Steppterminal was conceived as an ensemble of hybrids between architectural fragment and autonomous sculpture. The series presents a set of ghost structures, without status or future, evoking a perpetual present—that of ruins, or unfinished construction, isolated in its own sovereign failure. Nicolas Moulin’s new piece will be composed of a total of 6 elements, the first two of which appear here. The piece draws from technical principles used in the modular constructions of brutalist architecture from the 1960s and draws particular inspiration from parts of existing buildings, reduced to 1:6 scale, here the IBM Center in La Gaude, designed by Marcel Breuer (Steppterminal 1) and Boston City Hall by Kallmann McKinnell & Knowles (Steppterminal 2).
Exalting the radical and austere expression of raw concrete in buildings used for collective housing, administrative centres, and companies, brutalist architecture developed exponentially during the Trente glorieuses (the thirty-year boom following WWII), as well as during the Cold War. It was presented as the “terminal” expression of a now- extinct great modern utopia, its dying breath. The brutalist aesthetic—once called the “romanticism of the mal foutu (the badly made, or misshapen)” by Le Corbusier—combined a potential vision of the future, whose duty was to respond to the new needs of a mass society, with archaic principles of construction, thus creating a paradoxical image of buildings that seem to have foreseen their own obsolescence. Today unpopular, associated as they are with the aesthetic of the “ugly” and the social divide created by a collective imaginary now influenced by the standard neutrality of the bungalow aesthetic, these buildings convey the asynchronous image of a modernity fallen into disuse, a kind of inter-zone that continues to be traversed and inhabited nevertheless.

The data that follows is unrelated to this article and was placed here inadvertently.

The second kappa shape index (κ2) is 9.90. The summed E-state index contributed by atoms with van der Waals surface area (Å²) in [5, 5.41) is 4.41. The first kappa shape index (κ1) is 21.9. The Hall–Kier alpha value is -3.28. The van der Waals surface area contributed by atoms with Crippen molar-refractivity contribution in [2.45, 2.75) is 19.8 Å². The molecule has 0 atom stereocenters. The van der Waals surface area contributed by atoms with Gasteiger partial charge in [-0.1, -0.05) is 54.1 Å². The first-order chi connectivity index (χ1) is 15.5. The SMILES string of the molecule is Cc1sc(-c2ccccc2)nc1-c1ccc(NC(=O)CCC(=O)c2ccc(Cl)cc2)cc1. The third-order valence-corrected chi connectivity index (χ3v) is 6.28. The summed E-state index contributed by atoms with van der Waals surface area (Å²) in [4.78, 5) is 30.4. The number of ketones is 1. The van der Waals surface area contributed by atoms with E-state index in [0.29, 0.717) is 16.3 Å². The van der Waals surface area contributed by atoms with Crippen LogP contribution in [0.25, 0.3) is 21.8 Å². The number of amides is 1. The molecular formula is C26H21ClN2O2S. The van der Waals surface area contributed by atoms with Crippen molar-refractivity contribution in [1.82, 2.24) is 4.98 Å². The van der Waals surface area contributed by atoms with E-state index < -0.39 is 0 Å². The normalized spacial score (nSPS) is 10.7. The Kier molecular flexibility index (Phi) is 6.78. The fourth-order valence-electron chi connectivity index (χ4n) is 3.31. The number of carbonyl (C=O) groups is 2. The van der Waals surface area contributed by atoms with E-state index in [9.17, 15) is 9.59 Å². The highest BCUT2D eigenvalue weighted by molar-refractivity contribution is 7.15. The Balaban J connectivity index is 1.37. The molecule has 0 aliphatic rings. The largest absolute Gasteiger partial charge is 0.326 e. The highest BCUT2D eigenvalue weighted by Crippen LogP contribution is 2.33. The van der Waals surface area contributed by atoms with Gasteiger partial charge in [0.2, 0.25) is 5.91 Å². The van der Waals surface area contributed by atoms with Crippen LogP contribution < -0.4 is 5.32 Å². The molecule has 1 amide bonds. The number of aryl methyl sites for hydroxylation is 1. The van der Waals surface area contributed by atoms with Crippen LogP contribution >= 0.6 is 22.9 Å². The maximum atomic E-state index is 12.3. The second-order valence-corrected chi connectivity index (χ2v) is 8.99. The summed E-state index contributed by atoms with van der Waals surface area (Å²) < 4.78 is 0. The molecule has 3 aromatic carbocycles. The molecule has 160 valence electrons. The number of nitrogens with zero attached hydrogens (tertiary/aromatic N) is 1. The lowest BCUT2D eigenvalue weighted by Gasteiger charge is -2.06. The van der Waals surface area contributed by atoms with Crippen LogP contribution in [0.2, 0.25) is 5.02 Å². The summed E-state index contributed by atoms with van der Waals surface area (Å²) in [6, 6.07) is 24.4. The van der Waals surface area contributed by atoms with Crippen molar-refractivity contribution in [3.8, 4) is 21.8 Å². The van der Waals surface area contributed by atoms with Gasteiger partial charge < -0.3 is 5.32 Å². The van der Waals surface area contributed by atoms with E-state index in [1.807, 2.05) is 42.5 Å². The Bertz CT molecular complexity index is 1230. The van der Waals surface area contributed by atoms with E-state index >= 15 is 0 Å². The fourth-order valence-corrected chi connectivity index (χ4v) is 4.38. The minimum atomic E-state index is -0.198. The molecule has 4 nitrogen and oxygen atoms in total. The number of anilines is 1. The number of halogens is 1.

By rebuilding these constructions, by having them be contemplated, analysed, and read (one of the founding principles of brutalist architecture being the readability of a building’s structure) as fragments, real-fake simulacra, Nicolas Moulin temporalizes these ghosts, reassigns them a transitory function.
At once outsize model and sculpture bled dry, a potential space drained of its playful dimension, reminiscent of Matta-Clark’s building cuts, Steppterminal recalls these “white elephants”—monuments abandoned mid- construction, never having housed the human activity for which it was intended. Financially too costly, symbolically facing destruction, they remain unproductive monuments, concrete spectres that continue to inhabit the landscape of the living.
For this project, the artist must proceed as engineer, with precision and calculation, taking into account the weight, balance, gravity, and tension between the modules derived from an analogous material, in this case from by- products of concrete blends.
Nicolas Moulin makes present a world that is absent, using this absence and disintegration as the building elements of our current condition. Here, the “aesthetic of disappearance” (Virilio) reaches its ultimate form, and, paradoxically, a quality that is gradually more concrete: ruins as architectural project, as becoming.
Text by Clara Guislain